|Year : 1991 | Volume
| Issue : 6 | Page : 301-302
Diphallus - A rare congenital anamoly of the penis
SN Tolat, MB Gharpuray
S N Tolat
A 24-year-old unmarried male presented with a rudimentary reduplicated penis. This case is reported for its rarity and exotic presentation.
Keywords: Reduplicated penis, Congenital
|How to cite this article:|
Tolat S N, Gharpuray M B. Diphallus - A rare congenital anamoly of the penis. Indian J Dermatol Venereol Leprol 1991;57:301-2
|How to cite this URL:|
Tolat S N, Gharpuray M B. Diphallus - A rare congenital anamoly of the penis. Indian J Dermatol Venereol Leprol [serial online] 1991 [cited 2013 May 20];57:301-2. Available from: http://www.ijdvl.com/text.asp?1991/57/6/301/3714
| Case Report|| |
A 24-year-old male shyly presented to us with a peculiar complaint of having a double penis since birth. Apart from being a cosmetic embarrassment the lesion was asymptomatic.
Examination revealed small protrusion, of about 1.1/2 cms in length and 1/2 cms in diameter arising from the shaft of the penis. This elongated mass was an exact replica of the penis, showing a well formed "glans penis", a "shaft" and a miniature retractable "foreskin". The patient experienced no difficulty in micturition, ejaculation or achieving an erection of the major phallus, while all these were absent for the rudimentary one. The scrotum, tests and pubic region were normal on examination. A detailed clinical examination of other systems . revealed no abnormalities. Our patient was referred to the plastic surgeon who successfully excised the miniature penis with a good cosmetic outcome.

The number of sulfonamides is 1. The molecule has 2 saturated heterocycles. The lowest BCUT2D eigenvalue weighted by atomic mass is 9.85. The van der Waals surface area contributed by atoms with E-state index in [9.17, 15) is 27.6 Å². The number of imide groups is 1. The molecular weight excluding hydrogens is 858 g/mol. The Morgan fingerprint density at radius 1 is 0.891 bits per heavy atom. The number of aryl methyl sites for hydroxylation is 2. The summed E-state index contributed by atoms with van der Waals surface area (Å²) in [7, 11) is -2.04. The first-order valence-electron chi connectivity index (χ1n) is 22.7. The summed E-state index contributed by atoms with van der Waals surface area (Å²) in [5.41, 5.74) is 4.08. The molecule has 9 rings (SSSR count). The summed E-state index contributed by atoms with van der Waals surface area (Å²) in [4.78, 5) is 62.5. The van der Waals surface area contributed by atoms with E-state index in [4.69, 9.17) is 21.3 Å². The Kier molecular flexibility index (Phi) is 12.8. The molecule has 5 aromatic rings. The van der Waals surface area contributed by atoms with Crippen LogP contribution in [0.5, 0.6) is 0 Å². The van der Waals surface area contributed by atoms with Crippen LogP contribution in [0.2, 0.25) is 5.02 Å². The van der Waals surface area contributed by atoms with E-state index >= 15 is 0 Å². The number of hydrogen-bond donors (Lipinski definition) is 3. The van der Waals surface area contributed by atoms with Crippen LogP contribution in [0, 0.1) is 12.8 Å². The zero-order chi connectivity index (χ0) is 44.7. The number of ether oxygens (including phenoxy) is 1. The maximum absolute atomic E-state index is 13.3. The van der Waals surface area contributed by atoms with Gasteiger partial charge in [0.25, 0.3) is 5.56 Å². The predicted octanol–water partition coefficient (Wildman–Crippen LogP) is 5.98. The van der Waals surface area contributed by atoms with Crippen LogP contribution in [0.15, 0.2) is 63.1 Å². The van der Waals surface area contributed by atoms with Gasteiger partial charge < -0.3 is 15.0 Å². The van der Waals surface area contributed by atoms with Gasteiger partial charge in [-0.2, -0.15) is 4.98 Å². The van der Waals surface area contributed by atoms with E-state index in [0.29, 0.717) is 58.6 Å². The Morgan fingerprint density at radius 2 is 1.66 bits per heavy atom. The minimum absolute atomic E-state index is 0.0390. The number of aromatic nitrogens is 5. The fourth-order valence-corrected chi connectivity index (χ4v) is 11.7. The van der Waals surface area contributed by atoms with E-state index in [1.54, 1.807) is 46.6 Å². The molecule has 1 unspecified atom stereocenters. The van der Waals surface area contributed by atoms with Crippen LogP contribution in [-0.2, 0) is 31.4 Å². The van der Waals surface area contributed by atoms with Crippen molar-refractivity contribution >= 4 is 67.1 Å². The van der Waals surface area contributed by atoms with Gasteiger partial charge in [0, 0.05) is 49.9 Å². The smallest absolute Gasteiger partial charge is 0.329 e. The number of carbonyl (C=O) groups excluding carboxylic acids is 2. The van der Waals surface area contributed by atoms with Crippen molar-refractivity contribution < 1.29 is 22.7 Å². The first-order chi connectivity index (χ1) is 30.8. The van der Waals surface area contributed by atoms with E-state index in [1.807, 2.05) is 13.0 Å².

| Comments|| |
Embryologically a Diphallus deformity arises from either "separation" of the pubic tubercles, wherein each phallus will have only one corporal body and urethra, or "cleavage" of the pubic tubercle wherein each phallus will have two corporal cavernosus bodies and urethras. 
The defect in our patient seems to be due to cleavage rather than a separation of the pubic tubercles. Both the penises had their own dual corporal cavernosus bodies. The absence of erection in the miniature penis would be due to rudimentary nature of the erectile vascular tissue contained in the cavernosum bodies. The absence of an urethral opening on the rudimentary penis may be due to its urethra ending in a blind duct.  Unfortunately we were unable to perform a preoperative urethrogram on our patient to demonstrate this.
A Diphallus may be associated with other congenital genitourinary anomalies like a bifid scrotum; double bladder, ectopic kidney or diastersis of the pubis.  None of these were evident in our patient. Non urologic anomalies like an imperforate anus; colon duplication, congenital heart disease, myelomeningocoele have also been found with Diphallia. Our patient seems to have escaped from these too.
| References|| |
|1.||Duckett J W and Brent W S : Disorders of urethra and penis, in Campbell's Urology, W.B. Saunders Co, pp 2066. |
[Figure - 1]